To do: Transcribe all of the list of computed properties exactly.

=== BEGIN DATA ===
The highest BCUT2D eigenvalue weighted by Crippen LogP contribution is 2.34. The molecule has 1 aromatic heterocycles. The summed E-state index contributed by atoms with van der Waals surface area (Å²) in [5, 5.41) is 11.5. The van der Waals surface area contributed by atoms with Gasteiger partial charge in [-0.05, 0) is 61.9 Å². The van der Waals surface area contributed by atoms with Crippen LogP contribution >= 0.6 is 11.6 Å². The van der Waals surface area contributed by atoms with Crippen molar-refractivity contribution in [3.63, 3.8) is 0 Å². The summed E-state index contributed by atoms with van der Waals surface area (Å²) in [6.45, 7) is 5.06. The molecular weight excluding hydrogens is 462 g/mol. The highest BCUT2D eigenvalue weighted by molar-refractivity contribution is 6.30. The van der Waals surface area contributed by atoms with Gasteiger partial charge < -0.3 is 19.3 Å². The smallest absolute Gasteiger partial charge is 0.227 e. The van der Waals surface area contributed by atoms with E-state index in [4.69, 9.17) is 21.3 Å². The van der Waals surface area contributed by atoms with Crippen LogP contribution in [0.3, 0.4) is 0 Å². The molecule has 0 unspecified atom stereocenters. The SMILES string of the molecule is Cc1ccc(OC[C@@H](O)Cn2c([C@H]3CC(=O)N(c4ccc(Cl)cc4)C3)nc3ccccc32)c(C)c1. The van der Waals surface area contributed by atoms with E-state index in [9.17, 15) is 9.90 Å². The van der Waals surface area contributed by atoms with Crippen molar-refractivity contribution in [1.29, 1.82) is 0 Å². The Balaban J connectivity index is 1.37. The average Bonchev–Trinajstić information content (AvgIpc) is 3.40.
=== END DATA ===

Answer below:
The highest BCUT2D eigenvalue weighted by Crippen LogP contribution is 2.34. The molecule has 1 aromatic heterocycles. The summed E-state index contributed by atoms with van der Waals surface area (Å²) in [5, 5.41) is 11.5. The van der Waals surface area contributed by atoms with Gasteiger partial charge in [-0.05, 0) is 61.9 Å². The van der Waals surface area contributed by atoms with Crippen LogP contribution >= 0.6 is 11.6 Å². The van der Waals surface area contributed by atoms with Crippen molar-refractivity contribution in [3.63, 3.8) is 0 Å². The summed E-state index contributed by atoms with van der Waals surface area (Å²) in [6.45, 7) is 5.06. The molecular weight excluding hydrogens is 462 g/mol. The highest BCUT2D eigenvalue weighted by molar-refractivity contribution is 6.30. The van der Waals surface area contributed by atoms with Gasteiger partial charge < -0.3 is 19.3 Å². The smallest absolute Gasteiger partial charge is 0.227 e. The van der Waals surface area contributed by atoms with E-state index in [4.69, 9.17) is 21.3 Å². The van der Waals surface area contributed by atoms with Crippen LogP contribution in [0.3, 0.4) is 0 Å². The molecule has 0 unspecified atom stereocenters. The SMILES string of the molecule is Cc1ccc(OC[C@@H](O)Cn2c([C@H]3CC(=O)N(c4ccc(Cl)cc4)C3)nc3ccccc32)c(C)c1. The van der Waals surface area contributed by atoms with E-state index in [9.17, 15) is 9.90 Å². The van der Waals surface area contributed by atoms with Crippen molar-refractivity contribution in [1.29, 1.82) is 0 Å². The Balaban J connectivity index is 1.37. The average Bonchev–Trinajstić information content (AvgIpc) is 3.40.